Once they began formally collaborating in 1999, with the evocative and strange allegory of The Phoenix Tapes being their initial excursion into both what Carl Jung called the collective and Walter Benjamin called the optical unconscious, they have never looked back. Apart, that is, from looking back and beneath, into the usually Hollywood-saturated image-basement that forms the foundation for their exotic flights of fractured fancy together.

Rob Flint put it very well in Light Cone’s profile of The Phoenix Tapes: "Like the sound samplings of electronic musicians, the montages of Christoph Girardet and Matthias Müller plunder the archive with a selective editing of specific themes and motifs within Hitchcock's narratives. They also enjoy the same ambivalent relationship with their sources, combining an affectionate sense of the film as a kind of heritage, with a critical distance from values they may seem to represent, particularly in their depictions of women."

Many have called their works an intersection of visual art and film. But is this an accurate assessment, really? On the contrary, far from being either a collision or overlap between the arts, they exemplify the obvious fact that their layered superimpositions lay bare the framework for an evolutionary leap in image-making via new delivery systems, from the canvas to the camera. By deconstructing certain customary narrative cinema tropes, they    are also creating seductive anti-narratives out of the debris of conventional linear stories: tales for the eye and mind which are hyper-romantic without ever once surrendering to sentiment. Not exactly an easily accomplished aesthetic agenda.

Many of their works explore the basic parameters and polarities of light and darkness, both literally and figuratively, as well as of seeing and not seeing, while also positing an existential mystery that can never be solved because the usual ingredients have been scrambled almost beyond recognition. Almost but not quite, because we can still feel the mystery, even if the plot and characters have been erased or rearranged in a succession of repeating patterns and motifs. Their works are meditations on mediation itself, and are deep ruminations about cinema, as well as its storytelling artifacts, serving as our collective eye both onto and into the world.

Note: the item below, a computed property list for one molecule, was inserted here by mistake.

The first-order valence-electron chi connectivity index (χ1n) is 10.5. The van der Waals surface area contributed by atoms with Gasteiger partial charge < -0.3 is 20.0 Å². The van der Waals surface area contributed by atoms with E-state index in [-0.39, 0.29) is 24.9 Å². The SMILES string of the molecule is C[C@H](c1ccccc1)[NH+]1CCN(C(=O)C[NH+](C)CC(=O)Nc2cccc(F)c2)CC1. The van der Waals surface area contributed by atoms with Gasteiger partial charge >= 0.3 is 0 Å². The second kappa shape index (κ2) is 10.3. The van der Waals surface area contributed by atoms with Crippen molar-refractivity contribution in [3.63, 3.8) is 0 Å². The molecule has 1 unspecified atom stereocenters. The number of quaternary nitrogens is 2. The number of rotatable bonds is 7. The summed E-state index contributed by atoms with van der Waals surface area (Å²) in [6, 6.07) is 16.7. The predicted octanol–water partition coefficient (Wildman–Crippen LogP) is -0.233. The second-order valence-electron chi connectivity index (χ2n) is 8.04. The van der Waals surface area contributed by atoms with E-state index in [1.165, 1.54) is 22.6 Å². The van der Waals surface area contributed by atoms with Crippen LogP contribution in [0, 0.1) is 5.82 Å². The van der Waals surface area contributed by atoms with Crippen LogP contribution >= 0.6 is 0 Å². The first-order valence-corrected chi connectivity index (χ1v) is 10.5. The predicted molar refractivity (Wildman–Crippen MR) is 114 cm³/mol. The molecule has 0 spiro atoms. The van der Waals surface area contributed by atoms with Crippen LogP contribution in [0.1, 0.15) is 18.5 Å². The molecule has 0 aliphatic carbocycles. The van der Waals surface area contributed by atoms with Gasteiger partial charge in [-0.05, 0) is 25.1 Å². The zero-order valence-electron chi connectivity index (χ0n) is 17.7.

Meteor (2011). (West Den Haag)

For me, Cynthia Krell summed it up quite efficiently in Frieze Magazine, back in 2014: “Their film and video works function as distillations of cinematic history, using the principle of found footage to pose questions about the representational level of film imagery as well as to reflect on the methods of depiction and technological conditions of cinema as a medium. Not least, the snipped emotion in their works provide a substratum for our own desires, fears, dreams and projections.”  Nicely put, and I would also add that they have successfully stripped bare the raw material of every film ever made: the architectural building blocks of montage. The visual archaeology of emotional empathy itself.

As the great Soviet filmmaker and theorist Sergei Eisenstein made abundantly clear in his two classics on cinema, Film Sense (1942) and Film Form (1949), films are first and foremost, perhaps even primarily, an optical language utilizing images rather than words. They speak to us directly, in a dialectical and almost universal tongue consisting of pictures, as Eisenstein so boldly stated: “Now, why should the cinema follow the forms of theatre and painting rather than the methodology of language, which allows wholly new concepts and ideas to arise from the combination of two separate concrete objects?”

In any appreciation for the contributions of Müller and Giradet, perhaps the best place to begin thinking about films as visual art and cinema as painting is with the insight into his craft that another gifted Russian, the late director Andrei Tarkovsky, offered when he observed that films were basically sculpting in time. Tarkovsky’s dictum is also largely about cinema expressing the passage of time within the frame. The salient notion here is that there’s a clear structural connection between the montaged structure of film and the formal design of the human mind itself.